2. Episodic themes (“In the last few seasons we started to introduce [X], today we’re taking the next step with [Y].”)

  3. Video led by product managers and company leaders. Trailers, virtual keynotes, sizzle reels similar to TV shows. No longer just a temporary approach for pandemics and Fortune 100’s releasing the latest iPhone.

  4. Anchored on an event, either live streamed or prerecorded.

  5. "Big number" summary of small improvements like "150 quality of life upgrades". Segmented into categories of features, with deeper dive on content.

  6. Infographic roadmaps. Bento box designs. Strong sense of future direction with concrete examples.

Descript Seasons

Follows quarterly-ish, numbered seasons. Latest was Season 6, which included an AI product called “Underlord”.

Why they changed the release strategy

Andrew Mason (CEO and founder of Descript) kicked off their first season-based release in 2021, as a way to have more predictable release cycles for customers. Descript Season 1: Release Event (Transcript edited for clarity.)

We're calling this season one, and it's a new experiment in how we're releasing products. Historically, for the last four years of our existence we just ship stuff the moment that it's ready. We typically release new versions every two weeks or so. And now that the product is becoming more mature and we have a lot of users who are using it for many many hours a day, [this release schedule] started to feel a little bit too unpredictable.”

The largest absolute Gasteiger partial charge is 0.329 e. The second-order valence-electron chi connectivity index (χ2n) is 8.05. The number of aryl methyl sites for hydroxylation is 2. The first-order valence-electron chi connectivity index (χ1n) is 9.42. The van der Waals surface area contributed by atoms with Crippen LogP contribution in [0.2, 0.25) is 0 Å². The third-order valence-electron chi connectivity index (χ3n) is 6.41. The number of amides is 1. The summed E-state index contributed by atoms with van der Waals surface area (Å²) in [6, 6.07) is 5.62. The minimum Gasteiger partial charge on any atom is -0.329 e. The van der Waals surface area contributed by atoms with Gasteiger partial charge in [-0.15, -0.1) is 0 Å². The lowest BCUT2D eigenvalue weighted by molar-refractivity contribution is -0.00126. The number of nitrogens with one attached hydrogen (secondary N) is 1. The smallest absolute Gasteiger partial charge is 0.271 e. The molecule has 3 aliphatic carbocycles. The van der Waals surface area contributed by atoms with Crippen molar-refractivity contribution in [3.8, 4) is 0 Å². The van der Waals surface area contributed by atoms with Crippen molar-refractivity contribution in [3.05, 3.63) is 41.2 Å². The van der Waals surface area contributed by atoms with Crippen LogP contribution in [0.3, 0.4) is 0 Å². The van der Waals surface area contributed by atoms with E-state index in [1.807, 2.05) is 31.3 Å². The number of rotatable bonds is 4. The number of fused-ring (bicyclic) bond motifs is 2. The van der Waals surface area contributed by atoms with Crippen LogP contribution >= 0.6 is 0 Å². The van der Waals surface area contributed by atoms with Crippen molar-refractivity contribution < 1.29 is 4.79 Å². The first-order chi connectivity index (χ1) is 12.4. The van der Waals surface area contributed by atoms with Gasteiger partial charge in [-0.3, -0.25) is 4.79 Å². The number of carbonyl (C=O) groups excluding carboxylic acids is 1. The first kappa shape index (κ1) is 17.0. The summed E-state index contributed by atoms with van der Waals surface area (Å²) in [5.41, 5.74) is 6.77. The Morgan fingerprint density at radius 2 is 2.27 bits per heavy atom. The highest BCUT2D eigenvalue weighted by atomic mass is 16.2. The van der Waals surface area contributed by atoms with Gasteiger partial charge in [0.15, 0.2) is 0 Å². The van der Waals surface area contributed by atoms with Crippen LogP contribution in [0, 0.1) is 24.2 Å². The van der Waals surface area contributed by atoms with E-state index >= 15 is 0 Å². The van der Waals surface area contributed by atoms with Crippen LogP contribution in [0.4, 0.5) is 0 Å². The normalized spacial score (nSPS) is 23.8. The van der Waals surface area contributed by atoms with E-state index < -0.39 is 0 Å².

“[By releasing in seasons] it's easier for you to see in one fell swoop all the cool new stuff that we're working on. It's also easier for us to just update the help docs and tutorial videos four times a year instead of every couple of weeks.”

Bundling the largest releases in quarterly events helps customers absorb the changes. You can see continuous releases on biweekly release notes regardless. For example, quality of life improvements made to transcriptions a few weeks before their Season 6 announcements. You can even see Underlord, the flagship feature of Season 6, visible in the screenshot for toggling on Labs features before it was officially released.

The types of changes you see in between major season releases seem to be quality of life or targeted improvements for Enterprise audiences.

Shopify Editions

Editions are quarterly releases which bundle updates from across the Shopify platform. Each edition has themes like "Foundations", "Unified", and "Built to Last" which informs the overall product narrative.

When introducing the latest Shopify edition for Summer 2024, the first 30 seconds of the presentation put this release in context of the past few editions.

Theme: Big releases, batched to include hundreds of updates across the platform. Emphasizes value of this season's release.

AirBnB Seasonal Releases